Watch: ‘Stay concise, cut scope, one game at a time’ – Move Bak developers

 

When developing a mobile game for the market, ‘it’s very important to cut scope and make it as manageable as possible so it is easier to release,’ Mark Bonnici Co-Founder of 2Fold Games tells Newsbook.com.mt.

As co-creators of the Maltese themed driving game ‘Move Bak,’ they explained the problems and challenges which developers face when building and delivering a game.

Watch: ‘There aren’t many Maltese-themed games’ – Move Bak developers

These can range from keeping focus, staying strict with timing and balancing quality over quantity.

Mark explains that keeping up motivation can be a major pitfall. The importance is being concise. ‘You can be really ambitious with a big project but after time, motivation starts to go down. It’s best to keep everything that is important for the game and cut out everything else out that is not important for it to be successful.’

Joseph added that it was also integral to have a strong deadline to stick to. ‘You could say it would 6 months to release. It might take a year but you aim for a release in 6 months. You update as you go along.’

‘Another problem is side projects. You’re working on a game, you get another idea and you start working on that. You end never finishing both. Ideally you focus on the one game and you release it,’ he added.

This isn’t the brothers’ first game but through proven experience developing mobile games before, they’ve found that games like ‘Move Bak’ can be managed with a two person team and done in their spare time.

Support for gamers

 

When asked about support for game developers in Malta, the brothers explained that there is a variety of support out there, mostly online.

This comes way of the vibrant gaming community online, which is providing support to developers. There is also the The Institute of Digital Games at the University of Malta which offers ‘game jams’ Joseph explained.

Mark added that funds do exist for gamers but he stressed that it was the developer’s role to release games. ‘You have to put in the time and sustain it yourself.’

‘They say it’s Malta’

 

Video games are set in a variety of different picturesque locations and time-periods, but Newsbook wanted to ask the brothers if they knew of any games that either been inspired or set in Malta.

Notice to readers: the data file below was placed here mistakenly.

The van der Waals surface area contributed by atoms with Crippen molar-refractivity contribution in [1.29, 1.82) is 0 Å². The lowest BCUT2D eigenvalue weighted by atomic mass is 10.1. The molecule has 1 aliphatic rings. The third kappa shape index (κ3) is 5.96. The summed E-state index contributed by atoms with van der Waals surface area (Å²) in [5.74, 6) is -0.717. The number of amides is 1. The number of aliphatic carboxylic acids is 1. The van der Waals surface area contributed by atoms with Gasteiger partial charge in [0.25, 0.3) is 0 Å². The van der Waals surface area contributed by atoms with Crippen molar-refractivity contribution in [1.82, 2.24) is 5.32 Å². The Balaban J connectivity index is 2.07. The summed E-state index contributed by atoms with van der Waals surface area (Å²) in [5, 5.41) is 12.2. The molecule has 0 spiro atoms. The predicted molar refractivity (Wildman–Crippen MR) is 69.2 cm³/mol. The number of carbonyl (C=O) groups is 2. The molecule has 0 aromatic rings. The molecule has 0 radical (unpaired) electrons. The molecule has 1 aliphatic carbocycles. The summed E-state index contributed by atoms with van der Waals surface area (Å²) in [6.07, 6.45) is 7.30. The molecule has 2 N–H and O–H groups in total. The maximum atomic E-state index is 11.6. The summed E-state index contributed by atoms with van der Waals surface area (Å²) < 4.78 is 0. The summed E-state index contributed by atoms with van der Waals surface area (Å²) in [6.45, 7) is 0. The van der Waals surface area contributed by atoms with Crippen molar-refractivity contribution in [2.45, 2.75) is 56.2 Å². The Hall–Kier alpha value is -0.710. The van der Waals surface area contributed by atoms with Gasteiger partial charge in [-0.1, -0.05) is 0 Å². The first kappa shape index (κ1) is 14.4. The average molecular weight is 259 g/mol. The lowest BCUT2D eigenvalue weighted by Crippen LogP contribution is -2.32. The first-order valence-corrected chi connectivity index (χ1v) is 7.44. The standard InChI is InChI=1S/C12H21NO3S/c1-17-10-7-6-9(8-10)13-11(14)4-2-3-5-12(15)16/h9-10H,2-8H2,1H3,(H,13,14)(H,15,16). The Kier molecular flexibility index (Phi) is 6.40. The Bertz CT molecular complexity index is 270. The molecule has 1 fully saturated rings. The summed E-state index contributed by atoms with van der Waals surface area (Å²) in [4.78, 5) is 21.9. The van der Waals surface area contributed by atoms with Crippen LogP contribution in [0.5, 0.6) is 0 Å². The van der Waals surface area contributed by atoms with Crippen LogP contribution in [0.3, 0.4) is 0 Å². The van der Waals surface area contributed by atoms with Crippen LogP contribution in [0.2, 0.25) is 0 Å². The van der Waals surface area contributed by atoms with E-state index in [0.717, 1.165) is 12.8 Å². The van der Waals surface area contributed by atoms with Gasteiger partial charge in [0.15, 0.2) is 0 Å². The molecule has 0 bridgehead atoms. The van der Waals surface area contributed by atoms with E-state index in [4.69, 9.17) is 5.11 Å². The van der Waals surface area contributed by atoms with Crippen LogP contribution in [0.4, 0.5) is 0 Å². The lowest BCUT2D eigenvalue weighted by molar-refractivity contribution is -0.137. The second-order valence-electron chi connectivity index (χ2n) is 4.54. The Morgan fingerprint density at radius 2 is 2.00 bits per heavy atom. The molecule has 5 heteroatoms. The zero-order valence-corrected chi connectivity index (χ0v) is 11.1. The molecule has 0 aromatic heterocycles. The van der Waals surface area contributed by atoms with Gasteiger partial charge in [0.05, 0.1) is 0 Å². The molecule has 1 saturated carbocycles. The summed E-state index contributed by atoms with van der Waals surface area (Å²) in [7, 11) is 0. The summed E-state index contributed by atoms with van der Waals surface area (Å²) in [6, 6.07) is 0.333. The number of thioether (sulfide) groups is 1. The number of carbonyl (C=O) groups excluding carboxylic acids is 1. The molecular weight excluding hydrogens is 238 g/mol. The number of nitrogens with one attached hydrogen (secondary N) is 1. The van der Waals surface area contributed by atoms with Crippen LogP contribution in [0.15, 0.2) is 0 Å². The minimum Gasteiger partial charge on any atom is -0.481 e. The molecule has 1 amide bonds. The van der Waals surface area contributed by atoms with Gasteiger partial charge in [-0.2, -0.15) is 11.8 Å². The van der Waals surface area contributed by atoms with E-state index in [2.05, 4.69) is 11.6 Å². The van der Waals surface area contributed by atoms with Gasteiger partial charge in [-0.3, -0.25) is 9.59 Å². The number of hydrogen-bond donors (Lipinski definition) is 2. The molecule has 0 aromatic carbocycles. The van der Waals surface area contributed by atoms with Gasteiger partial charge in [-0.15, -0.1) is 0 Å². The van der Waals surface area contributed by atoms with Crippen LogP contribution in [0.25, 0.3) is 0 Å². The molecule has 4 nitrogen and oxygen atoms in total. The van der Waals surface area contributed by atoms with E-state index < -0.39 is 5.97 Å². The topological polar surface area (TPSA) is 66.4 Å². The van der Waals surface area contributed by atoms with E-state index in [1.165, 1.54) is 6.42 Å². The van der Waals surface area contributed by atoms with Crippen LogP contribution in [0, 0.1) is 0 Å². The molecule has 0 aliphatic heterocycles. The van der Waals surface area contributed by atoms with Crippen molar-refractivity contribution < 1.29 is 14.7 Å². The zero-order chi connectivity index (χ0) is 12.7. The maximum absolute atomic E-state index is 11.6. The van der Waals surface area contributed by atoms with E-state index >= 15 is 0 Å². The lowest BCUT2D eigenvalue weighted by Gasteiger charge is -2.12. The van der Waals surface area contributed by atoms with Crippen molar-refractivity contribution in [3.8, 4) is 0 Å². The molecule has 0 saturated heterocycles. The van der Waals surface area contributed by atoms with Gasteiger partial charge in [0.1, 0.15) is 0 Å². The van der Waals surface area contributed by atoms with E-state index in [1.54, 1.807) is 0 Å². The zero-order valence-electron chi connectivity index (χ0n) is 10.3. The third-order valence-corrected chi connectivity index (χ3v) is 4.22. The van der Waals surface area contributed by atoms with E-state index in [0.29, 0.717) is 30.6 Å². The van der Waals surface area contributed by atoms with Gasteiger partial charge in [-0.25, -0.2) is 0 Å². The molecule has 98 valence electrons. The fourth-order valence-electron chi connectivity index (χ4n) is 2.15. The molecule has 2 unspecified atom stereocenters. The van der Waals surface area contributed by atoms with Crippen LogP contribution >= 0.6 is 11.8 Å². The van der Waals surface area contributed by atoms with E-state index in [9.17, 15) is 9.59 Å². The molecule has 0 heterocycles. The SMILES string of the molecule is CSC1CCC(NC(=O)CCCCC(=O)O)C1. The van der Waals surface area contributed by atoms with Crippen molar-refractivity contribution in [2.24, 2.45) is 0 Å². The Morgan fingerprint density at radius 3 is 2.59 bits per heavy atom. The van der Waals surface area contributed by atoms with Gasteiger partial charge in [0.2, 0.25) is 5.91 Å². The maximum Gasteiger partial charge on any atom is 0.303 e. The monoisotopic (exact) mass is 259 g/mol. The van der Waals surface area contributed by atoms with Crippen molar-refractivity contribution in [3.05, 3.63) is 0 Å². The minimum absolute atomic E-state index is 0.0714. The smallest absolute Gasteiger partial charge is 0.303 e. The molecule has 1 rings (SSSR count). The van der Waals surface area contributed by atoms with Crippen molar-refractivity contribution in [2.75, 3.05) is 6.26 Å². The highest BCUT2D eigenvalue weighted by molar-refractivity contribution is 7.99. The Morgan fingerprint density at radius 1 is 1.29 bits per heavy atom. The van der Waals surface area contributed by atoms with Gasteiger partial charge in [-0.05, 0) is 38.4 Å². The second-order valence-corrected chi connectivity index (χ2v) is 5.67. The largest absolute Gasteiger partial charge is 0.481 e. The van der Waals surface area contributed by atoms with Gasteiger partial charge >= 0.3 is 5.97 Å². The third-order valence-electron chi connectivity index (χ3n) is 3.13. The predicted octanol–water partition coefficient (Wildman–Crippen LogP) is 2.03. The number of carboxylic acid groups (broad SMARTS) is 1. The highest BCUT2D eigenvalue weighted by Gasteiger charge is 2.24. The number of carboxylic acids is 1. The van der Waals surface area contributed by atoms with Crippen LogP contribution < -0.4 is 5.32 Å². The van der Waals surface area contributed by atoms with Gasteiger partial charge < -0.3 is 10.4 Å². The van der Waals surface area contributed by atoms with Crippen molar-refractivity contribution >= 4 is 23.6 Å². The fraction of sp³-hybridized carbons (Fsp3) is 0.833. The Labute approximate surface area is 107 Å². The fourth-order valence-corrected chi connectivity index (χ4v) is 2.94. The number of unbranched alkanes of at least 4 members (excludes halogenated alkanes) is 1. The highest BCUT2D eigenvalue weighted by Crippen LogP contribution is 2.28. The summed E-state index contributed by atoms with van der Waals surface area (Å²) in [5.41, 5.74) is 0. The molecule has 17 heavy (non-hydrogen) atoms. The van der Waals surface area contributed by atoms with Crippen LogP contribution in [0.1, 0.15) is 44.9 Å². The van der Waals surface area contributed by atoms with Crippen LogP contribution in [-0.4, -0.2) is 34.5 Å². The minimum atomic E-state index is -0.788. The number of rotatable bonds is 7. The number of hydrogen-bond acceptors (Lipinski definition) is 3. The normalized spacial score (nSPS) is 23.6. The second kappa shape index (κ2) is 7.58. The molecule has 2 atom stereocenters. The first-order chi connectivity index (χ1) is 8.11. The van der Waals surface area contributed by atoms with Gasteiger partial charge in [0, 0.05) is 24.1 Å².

They explain that there have been a couple of games which have drawn inspiration from Malta’s architecture and history, a couple more which have used Malta as a setting.

According to the brothers, the major time-travelling parkour assassination game, ‘Assassin’s Creed’, used much of Malta’s architecture to create its Crusader inspired environments in Syria and the Holy Land. When the decision was made to move the digital pixels to the silver screen, Malta was once again chosen for scenes to recreate Inquisitor Spain.

Malta has also appeared in a number of Real-Time Strategy games like Age of Empires and Total War. ‘Well they say it’s Malta but it doesn’t look anything like Malta. The inspiration is quite generic,’ Joseph said.

One which came to mind during the interview was that of the spy thriller and stealth-action video-game ‘Splinter Cell’. The franchise’s 2010 entry ‘Splinter Cell: Conviction’ opened with its main character ‘Sam Fisher,’ sat at café in a humid Valletta evening in a square, very like Pjazza Regina. For those unaware of where Valletta or Malta was, one of the supporting characters ‘Victor Coste’, told the audience ‘He was in Valletta, that’s in Malta.’ The action scenes explode from there, with Sam Fisher taking on a gang causing unrest in Merchant’s Street. Armed with a pistol and a number of well-placed fireworks on market stalls, Sam is able to dispatch the bad-guys.

‘I think the Maltese would love it’

 

As the interview concludes, Newsbook.com.mt asked what the brothers thought about the wild idea of creating a Maltese version of one of gaming history’s biggest franchises, Grand Theft Auto.

Their eyes and smiles widened and then the sheer scale of time and effort sunk in.

While remarking that the Maltese would love the game, he said that, ‘We could replicate the whole island for a map. Right now thinking that there is so much stuff you can put in,’ he adds.

Rockstar Games’ ‘Grand Theft Auto’ series remains one of the most successful video games to be played on gaming consoles across the world. The game is an exaggerated version of modern life with its intense consumerism, adult themes and abundance of opportunity and escapism for players to be and do what they want within a virtual environment. The game has grown a following as much for its violence as its focus on parodying modern brands and ideas.

Joseph agreed with the idea but began to see the challenges of such a project.

‘We need a team of at least 20+ people at least to start. Then there are the manhours and how you market the game. Much of Grand Theft Auto is set in big cities like New York. If you set it in Malta, it would be refreshing but you need to hit a worldwide audience.’

Mark added that the main problems for him would be the development and marketing attached to such a game.

Indeed, Grand Theft Auto has a worldwide appeal with a huge international development team with the resources, manpower and time to develop a game that fits a digitised version of American excess, lifestyle and culture.

‘I think the Maltese people would love it,’ Mark said.